Home2017-2018America a year after Trump

America a year after Trump

By Phillip Amur
Staff Writer

It was shortly after 2:30 in the morning on Nov 9, 2016 that the associated press called the election for Mr. Donald Trump. What followed were tweets conveying inexplicable agony and despair, despair oriented around how supposedly the world would end with the new head of state who had been chosen. Rachel Maddow reminded her viewers on MSNBC that night how they were “awake and had not in-fact gone to hell, that this was real.”  Americans faced internal conflicts regarding what to tell their daughters in the morning and how to make it through the potential fascist dictatorship that would ensue.

Willamette was overcome with a general gloominess, upset professors (I had a class cancelled) and outraged students. Pondering the significance of that day, while aware of the concerns expressed then, I find myself reinforced in my conviction that the state of the nation is not horrendous as anticipated before. In other words, after a year in office, the Trump presidency has not been a complete failure.

Everything from the initial outcries after the announcement all the way up to criticisms regarding the state of the union address overlooks how the country has not gone to hell, especially in the crucial area that is the economic front. The current U.S unemployment rate as reported by the Bureau of Labor Statistics is 4.1 percent, down from the 4.8 percent at which the rate stood in January of 2017 when Trump took office. Chicago Tribune reporter Steve Chapman admitted that the stock market soared by 27 percent during Trump’s first year, that the economy is doing well in most respects and that Trump’s policies have contributed. According to Chapman, tax cuts are good for business, everything else being equal, and so is deregulation  ­— though we have yet to see what kinds of consequences that may have long-term. Market Watch reported that 1.9 million more people were working in December than in February of 2017, a job growth that is comparable only to that of Bill Clinton (that is roughly 208,000 more jobs/month). Wages have continued to rise annually by 2.3 percent.

Wages after the recent tax cuts have also worked in the majority’s favor as reported by U.S. Treasury Secretary Steven Mnuchin, with 90 percent  of income earners to receive a pay raise and around 80% of households set to have their federal taxes lowered, as reported by TIME Money and calculated by the Independent Tax Policy Center. USA Today announced Walmart’s plan to increase workers’ minimum hourly wage to $11 while adding $1000 bonuses to eligible employees based on seniority. The conservative group Americans for Tax Reform has compiled a list that shows that more than 125 U.S. employers, big and small, have announced plans for bonuses and pay increases after the corporate tax rate was cut to 21 percent from 35 percent. According to ATR’s latest tally, at least two million American workers will “receive special bonuses” in the wake of tax reform. While it is possible that trends in pay raises  may have been affected more by political momentum than by the tax cut itself, the tax cut itself in any case is crucial to the actualization of those decisions that firms have made in anticipation of the benefits that Washington was ready to provide for them.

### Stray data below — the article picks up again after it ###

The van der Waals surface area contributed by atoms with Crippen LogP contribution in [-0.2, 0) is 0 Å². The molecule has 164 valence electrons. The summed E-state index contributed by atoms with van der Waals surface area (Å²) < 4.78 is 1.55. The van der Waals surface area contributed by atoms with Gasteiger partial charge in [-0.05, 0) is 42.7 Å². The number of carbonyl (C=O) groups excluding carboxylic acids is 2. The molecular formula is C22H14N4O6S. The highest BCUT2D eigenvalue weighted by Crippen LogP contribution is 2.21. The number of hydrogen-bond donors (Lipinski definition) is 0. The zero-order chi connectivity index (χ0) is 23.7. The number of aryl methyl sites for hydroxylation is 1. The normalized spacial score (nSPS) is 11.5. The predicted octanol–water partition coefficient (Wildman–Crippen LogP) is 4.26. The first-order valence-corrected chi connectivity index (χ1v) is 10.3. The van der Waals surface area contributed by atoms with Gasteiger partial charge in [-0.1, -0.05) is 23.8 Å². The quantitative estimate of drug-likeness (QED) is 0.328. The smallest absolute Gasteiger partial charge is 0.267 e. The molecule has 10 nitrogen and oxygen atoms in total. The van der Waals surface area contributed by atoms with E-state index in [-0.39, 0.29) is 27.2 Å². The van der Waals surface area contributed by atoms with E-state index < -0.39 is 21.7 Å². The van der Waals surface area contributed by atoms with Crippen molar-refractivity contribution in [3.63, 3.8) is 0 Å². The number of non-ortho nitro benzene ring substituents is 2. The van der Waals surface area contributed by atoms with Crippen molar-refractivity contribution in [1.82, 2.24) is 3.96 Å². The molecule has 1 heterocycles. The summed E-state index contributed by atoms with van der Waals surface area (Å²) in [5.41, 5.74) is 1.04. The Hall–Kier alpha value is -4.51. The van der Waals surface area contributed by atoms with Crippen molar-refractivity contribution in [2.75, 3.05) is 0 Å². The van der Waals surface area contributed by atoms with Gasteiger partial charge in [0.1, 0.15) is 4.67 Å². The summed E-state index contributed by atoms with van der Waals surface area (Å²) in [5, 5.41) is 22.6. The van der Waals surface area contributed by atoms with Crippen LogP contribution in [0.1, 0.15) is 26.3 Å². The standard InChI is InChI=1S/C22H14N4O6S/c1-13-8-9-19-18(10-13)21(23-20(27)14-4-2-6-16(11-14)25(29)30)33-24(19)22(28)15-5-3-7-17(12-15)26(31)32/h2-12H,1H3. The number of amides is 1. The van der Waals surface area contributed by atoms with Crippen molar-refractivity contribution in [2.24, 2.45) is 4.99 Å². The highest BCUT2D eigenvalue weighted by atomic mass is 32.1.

All of this matters because we, along with our parents, will hopefully profit from this within the next few years. A higher disposable income for all of us along with our parents, whether now or in the future would make paying for the Willamette education we so vehemently cherish at least slightly easier. Additionally it means that all citizens here at Willamette, in the state of Oregon and across the entire country will be left holding more of the fruits of their labor, which sets a precedent for us seeking higher-paying jobs after Willamette or after graduate school.

In conclusion, what was thought to be a disaster in the making was far from that. The important thing to know is that President Trump didn’t ruin anything on the domestic front as his critics said he would. America remains the phalanx of the world, a position that has been enshrined, not decimated, by our president. While social issues are necessary to address, I would argue that economic growth serves as a prerequisite for being able to put more serious attention to those issues when all else has been decided. I humbly ask for this to be considered when evaluating the president’s record.



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